A petition to withdraw the Nobel prize from Suu Kyi collects hundreds of thousands of signatures

Hundreds of thousands of people around the world are calling for the withdrawal of Nobel Prize awarded to Aung San Suu Kyi, strongly criticized for his handling of the crisis of the Rohingyas. This withdrawal is however excluded by the Norwegian Nobel Committee. Thursday morning, the online petition “Take back the Nobel peace of Aung San Suu Kyi” had collected more than 364,000 signatures. “So far, Aung San Suu Kyi, who leads in fact Burma, as it did nothing to stop this crime against humanity in his country”, believes his Indonesian initiator.
According to the UN, some 164,000 people, most of the Rohingyas, have fled the violence in less than two weeks to seek refuge in neighbouring Bangladesh. Widely criticized abroad for its silence on the fate of the Muslim minority of the Rohingyas, Aung San Suu Kyi, leading to de facto the Burmese Government, denounced Wednesday a ‘iceberg of misinformation’ giving, according to her, a misleading view of the crisis.
In Oslo, the Norwegian Nobel Committee pointed out that it was statutorily impossible to remove a price. “The testament of Alfred Nobel, or the statutes of the Nobel Foundation opened the possibility that a Nobel – be it in physics, chemistry, medicine, literature or peace – be removed. The question does therefore not formally”, the Secretary of the Committee, Olav Njolstad told AFP. “Only the efforts of a winner until the prize are assessed by the Nobel Committee”, not its later action, he added. Aung San Suu Kyi was given the Nobel Prize in 1991, while she was under house arrest in his country, and could not go to Oslo for his speech of acceptance that 21 years later.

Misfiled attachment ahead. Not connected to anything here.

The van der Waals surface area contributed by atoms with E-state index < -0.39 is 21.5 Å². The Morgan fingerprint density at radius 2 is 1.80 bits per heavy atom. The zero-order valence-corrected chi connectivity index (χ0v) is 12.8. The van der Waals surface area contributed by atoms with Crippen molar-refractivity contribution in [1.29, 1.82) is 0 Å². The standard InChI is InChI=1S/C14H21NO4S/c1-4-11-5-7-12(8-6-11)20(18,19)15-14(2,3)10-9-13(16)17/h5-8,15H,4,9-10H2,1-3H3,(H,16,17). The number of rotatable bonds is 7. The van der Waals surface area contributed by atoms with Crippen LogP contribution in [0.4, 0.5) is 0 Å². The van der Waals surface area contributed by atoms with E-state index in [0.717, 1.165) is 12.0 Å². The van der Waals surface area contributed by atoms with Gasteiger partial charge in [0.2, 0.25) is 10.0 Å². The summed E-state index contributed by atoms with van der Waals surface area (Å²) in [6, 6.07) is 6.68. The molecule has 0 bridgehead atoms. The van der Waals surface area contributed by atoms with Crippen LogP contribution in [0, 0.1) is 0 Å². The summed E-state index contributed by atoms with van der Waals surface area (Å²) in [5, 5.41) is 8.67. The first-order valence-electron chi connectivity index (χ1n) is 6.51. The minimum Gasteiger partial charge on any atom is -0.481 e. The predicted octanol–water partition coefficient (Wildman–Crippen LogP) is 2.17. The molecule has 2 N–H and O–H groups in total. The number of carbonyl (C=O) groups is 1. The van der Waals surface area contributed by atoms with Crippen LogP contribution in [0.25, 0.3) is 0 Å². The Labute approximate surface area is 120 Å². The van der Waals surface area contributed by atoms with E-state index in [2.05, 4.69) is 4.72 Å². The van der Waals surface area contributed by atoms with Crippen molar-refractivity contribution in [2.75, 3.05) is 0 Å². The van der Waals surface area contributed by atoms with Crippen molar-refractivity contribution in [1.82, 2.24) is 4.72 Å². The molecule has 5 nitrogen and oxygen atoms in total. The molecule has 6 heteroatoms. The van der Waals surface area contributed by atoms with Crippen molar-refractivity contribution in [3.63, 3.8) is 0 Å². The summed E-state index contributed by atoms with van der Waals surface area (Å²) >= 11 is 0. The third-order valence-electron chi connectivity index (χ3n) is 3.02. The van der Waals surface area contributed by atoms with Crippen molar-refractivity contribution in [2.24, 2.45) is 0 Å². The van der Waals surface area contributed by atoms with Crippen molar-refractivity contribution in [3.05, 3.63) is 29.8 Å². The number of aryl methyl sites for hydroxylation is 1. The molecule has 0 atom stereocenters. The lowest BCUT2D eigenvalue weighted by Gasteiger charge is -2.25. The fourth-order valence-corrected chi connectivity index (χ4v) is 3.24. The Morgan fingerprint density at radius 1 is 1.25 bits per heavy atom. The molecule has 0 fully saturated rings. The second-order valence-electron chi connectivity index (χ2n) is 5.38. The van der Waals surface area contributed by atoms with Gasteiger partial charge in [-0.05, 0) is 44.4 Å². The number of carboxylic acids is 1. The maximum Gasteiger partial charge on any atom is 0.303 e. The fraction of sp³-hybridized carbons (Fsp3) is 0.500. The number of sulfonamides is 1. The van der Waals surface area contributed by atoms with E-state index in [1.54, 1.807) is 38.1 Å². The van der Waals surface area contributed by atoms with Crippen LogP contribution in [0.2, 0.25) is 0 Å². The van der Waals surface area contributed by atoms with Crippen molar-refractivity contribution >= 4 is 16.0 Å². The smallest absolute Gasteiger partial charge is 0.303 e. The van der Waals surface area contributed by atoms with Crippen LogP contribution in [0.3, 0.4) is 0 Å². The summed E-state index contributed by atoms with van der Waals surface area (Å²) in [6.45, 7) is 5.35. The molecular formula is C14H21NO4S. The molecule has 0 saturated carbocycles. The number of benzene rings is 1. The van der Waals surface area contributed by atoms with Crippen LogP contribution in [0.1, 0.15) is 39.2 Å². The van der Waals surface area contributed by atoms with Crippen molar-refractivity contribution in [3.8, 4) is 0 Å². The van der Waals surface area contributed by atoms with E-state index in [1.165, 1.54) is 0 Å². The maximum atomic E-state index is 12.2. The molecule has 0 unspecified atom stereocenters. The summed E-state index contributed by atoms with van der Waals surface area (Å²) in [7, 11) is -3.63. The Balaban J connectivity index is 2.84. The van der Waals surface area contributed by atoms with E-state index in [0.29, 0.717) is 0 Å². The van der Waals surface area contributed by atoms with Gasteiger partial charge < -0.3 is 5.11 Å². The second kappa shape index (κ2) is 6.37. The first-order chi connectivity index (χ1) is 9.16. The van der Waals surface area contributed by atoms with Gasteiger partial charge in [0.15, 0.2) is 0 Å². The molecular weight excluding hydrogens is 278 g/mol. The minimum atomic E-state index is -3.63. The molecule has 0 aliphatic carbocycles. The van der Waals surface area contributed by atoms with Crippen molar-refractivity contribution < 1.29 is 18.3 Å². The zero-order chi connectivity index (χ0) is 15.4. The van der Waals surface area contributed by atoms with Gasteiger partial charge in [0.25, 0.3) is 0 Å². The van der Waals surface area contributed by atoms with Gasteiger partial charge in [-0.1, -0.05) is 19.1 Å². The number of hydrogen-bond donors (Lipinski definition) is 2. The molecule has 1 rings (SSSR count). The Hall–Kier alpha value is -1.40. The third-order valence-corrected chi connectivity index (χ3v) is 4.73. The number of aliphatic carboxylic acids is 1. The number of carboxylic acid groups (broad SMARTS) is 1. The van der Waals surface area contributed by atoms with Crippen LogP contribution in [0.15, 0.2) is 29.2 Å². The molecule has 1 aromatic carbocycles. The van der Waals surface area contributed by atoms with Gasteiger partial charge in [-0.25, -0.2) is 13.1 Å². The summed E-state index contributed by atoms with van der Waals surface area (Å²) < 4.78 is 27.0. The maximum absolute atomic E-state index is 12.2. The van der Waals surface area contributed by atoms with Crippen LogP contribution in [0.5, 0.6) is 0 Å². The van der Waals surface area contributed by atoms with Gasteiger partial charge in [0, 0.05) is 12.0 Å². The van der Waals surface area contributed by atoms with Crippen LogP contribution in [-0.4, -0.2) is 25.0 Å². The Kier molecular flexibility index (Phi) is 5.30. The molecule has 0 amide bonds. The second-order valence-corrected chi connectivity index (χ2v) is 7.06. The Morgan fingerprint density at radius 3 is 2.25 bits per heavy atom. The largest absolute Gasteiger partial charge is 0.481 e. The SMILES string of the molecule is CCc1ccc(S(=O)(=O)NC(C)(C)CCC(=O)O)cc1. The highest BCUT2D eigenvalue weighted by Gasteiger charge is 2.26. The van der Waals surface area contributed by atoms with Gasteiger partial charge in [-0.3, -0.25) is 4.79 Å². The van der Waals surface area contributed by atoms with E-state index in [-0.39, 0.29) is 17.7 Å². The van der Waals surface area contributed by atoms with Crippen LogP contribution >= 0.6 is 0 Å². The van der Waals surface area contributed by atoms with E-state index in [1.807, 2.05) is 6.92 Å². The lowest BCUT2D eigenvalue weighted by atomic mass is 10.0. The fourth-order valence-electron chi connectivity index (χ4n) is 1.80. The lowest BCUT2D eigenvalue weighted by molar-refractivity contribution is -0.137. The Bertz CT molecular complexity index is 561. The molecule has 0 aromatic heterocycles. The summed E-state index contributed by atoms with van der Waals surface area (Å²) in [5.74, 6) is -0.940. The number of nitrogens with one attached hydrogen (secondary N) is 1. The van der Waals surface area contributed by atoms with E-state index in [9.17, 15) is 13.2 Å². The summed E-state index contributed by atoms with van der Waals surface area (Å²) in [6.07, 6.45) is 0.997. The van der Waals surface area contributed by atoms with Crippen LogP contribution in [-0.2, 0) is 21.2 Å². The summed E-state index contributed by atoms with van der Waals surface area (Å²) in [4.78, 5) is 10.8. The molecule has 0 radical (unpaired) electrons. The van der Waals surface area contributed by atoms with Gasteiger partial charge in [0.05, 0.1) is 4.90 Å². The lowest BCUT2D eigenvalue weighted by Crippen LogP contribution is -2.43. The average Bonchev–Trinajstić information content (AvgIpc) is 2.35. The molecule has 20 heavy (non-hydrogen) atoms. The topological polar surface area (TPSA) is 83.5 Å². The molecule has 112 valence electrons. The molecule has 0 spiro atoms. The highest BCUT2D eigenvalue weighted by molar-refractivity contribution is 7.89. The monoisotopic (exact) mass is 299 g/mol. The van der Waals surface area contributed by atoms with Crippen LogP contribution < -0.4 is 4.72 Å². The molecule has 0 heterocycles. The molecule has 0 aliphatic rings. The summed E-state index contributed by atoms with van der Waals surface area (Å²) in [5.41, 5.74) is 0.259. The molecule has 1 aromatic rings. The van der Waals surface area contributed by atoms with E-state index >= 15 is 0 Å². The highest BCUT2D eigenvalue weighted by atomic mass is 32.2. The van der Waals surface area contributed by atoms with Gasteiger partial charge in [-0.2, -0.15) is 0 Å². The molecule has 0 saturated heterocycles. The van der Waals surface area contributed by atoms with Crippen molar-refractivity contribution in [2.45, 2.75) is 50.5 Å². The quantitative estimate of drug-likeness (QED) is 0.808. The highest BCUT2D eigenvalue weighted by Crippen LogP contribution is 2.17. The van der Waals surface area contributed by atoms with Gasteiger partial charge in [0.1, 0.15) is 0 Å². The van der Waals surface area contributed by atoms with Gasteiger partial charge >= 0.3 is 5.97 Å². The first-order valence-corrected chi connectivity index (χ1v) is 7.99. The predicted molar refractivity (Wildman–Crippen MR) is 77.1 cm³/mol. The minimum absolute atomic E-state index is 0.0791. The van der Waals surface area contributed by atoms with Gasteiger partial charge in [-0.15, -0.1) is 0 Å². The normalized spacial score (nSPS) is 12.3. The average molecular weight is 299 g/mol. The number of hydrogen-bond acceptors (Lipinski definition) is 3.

Stateless in their country
For decades, the Muslim Rohingya minority, which has about a million people in Burma, is victim of discrimination in Burma. Considered foreigners in Burma, Buddhist country to over 90%, the Rohingya are stateless, although some live in this country for generations. Some analysts believe that the Nobel Peace Prize is powerless in the face of the rise of extremist Buddhists and facing an army which remains very strong including politically in a country which was for nearly 50 years a military dictatorship.

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